• The only thing you should be negotiating is a fine for late payment. Make it clear that you can only engage in further business and negotiations with him after he pays what he owes for your service. – Jon Feb 16 '17 at 18:11
  • Quite by the contrary, it is guaranteed you wont ever see your money if you hand the source code. – Rui F Ribeiro Mar 4 '17 at 23:53
1

If these other posts are correct about Australian IP law, then why don't you change the app name in the source, compile, and put it on the App Store yourself? You'll get your money, and then some. Don't waste your time over $42. You're in a great position.

  • I'm 100% sure the other posts about Australian IP law is correct. That's shown on the Australian government IP website. – SmallChess Feb 16 '17 at 21:20
1

As a contractor, your source code is yours, and yours alone, failing a contract biding you to hand it over. In Europe, I do confirm the laws are pretty much the same, so you have got your bases covered by law, either in Australia or in Europe.

If the client asks for the source, put a generous price tag on it, as it was not requested from the beginning. It really does not matter what the customer thinks, that is his problem, not yours. Furthermore, the law is in your side.

I would advise you being consistent on your communications. You fulfilled your side of obligations, the customer has to keep their side, sticking to the values arranged. Furthermore, you have also a vested interest on being consistent, that is having a proper trail certain things like handing over source code were never requested, failing having a proper contract.

For now, given their track record, I would not have much conversations with them besides having your money back, so I think you are on the right track dealing with a problematic customer. If they fail to pay the exact amount, they are not worth your time.

As for maintenance, I have no idea of the values involved. For projects where a fixed substancial amount of money were involved (several thousand), it would be courteous to provide a 6-month window of a "guarantee" only after all due payments are settled.

For lower values, and for time paid by month, or by hour it does not make sense at all, and it would be extra work, hopefully in a pre-fixed price.

As for getting your money back, bid your time and do not lose much sleep over it. The client will come to you when there is a major problem to be corrected if you keep the ownership of the source code.

-1

This is a topic I have contemplated and have a bit of experience in and upcoming with a Java project. Setting aside legal this and that I'll give you what I believe to be an honorable expectation.

  1. As a client, if I hire you to build an app for me, whether you have one similar already started or not, I would expect to have the source code given to me after the last payment unless you have stated otherwise. I think this is a reasonable expectation for the client to have, written or not. Otherwise you hold me hostage to any price you want to charge for updates and mods. If you discounted the project because you already have most of it built and want to keep the source code, you need to state that in the beginning.

  2. As a client I would expect any bugs, if discovered, to be worked out at no extra charge after final payment over a certain period of time.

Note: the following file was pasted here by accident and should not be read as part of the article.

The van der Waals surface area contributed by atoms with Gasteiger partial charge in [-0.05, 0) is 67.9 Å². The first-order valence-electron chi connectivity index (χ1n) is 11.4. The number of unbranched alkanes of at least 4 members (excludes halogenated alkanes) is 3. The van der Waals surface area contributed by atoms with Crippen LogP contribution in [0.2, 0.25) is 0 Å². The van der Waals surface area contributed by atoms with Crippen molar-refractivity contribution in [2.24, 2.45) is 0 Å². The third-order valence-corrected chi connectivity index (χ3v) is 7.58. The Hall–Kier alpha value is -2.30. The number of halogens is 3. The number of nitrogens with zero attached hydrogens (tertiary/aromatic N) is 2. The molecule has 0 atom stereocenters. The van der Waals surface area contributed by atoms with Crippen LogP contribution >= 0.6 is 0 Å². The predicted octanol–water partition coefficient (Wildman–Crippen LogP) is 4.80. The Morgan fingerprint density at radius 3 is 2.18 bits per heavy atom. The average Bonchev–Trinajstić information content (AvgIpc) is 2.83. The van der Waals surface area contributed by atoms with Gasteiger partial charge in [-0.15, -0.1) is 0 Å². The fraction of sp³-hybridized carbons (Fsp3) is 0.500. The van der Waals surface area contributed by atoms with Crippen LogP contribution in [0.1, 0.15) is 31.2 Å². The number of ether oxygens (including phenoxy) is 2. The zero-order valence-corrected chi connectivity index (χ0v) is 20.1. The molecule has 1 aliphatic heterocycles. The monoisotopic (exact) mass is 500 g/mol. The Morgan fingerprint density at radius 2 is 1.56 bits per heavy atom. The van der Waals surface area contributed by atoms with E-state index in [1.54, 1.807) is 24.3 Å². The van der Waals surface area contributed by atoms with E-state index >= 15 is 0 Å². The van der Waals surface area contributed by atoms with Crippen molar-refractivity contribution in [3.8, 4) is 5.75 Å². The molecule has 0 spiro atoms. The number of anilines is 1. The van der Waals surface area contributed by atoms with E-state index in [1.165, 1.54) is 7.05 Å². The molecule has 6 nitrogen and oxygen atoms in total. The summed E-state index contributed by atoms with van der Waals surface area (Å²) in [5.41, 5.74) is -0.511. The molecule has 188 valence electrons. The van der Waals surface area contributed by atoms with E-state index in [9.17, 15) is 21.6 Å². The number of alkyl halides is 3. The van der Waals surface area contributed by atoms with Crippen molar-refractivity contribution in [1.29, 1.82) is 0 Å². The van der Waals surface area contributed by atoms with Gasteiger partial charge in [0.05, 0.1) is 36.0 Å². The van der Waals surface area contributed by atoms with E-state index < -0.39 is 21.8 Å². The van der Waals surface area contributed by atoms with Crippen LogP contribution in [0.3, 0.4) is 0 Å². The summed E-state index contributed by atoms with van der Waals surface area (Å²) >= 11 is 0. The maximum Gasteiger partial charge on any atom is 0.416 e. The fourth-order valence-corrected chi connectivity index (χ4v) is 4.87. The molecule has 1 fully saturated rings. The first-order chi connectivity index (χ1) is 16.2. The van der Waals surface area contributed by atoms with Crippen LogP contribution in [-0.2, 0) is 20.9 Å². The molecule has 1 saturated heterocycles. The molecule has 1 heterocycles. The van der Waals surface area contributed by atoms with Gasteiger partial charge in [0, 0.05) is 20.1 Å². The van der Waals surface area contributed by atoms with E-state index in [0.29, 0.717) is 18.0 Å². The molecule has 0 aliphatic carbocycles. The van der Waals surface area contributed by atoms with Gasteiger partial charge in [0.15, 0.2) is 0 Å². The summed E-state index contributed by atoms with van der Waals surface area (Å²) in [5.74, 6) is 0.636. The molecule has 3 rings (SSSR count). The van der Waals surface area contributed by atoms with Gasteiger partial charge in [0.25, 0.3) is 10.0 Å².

3. As a client I would expect to pay for updates and new features from your or another developer if I choose.

  4. As a client I would not expect to have exclusive use of the code but I would expect you not to make an app called Client2 and sell it next to mine. If you modified the code to do something else I get it.

  5. As a developer you should expect to get paid. And if you are not paid and have more demands (not requests) put upon the project, you would have no obligation to do any fixes or updates or provide the source code. I do think you should provide the source code if he pays the final. I think that would be honorable and be lesson learned for future jobs if you didn't think about it.

I don't know why anyone would expect not to have the source code after hiring someone to build a project. That's like a home builder not giving you the keys to your house. He built it for you, but you can't use/mod it unless you hire him again. It's a hostage situation.

  • I rejected the claim and now my client must pay m again for the source code. – SmallChess Mar 3 '17 at 0:33
  • Source code should not be given out because that would change the pricing. Giving out source code require more payment. – SmallChess Mar 3 '17 at 0:34
  • Quite wrong. If I am developing an app, I will charge you x, with the source code included, x times 5. Your choice. By law, if the crontact does not mention source code, the source code as a contractor is mine. Now, it I am a regular employee it is yours. The thing is, you have to mention upfront the app and source code will be yours, as the price surely is not the same. If you fail to ask it/put it in the contract, the law is not in your side in most countries, and it is not the obligation of the consultant to remind you of that. – Rui F Ribeiro Mar 4 '17 at 23:56
  • 1
    @StudentT I was suggesting that the client may have had the expectation of having the source code not necessarily that is is owed to him. Obviously it would cost more to provide it but as a professional yourself, I would have expected you to bring it up in your negotiations rather than assume he did not want it. $500 without $1500 with. Both sides of the deal are responsible (not legally) for omissions if they are aware of them. That is how you have a good result in the end for both parties. That is how we used to do things. – Entre Preneur Mar 5 '17 at 12:45
  • 1
    @EntrePreneur It's true he's not very happy, but the only delivery was only $1400 USD for a new custom app. That was how much he had for me. Now, you know why I'd rather fire him? There's no way source code is included in a $1400 USD delivery without prior agreement. – SmallChess Mar 5 '17 at 13:01

Your Answer

By clicking “Post Your Answer”, you agree to our terms of service, privacy policy and cookie policy

Not the answer you're looking for? Browse other questions tagged or ask your own question.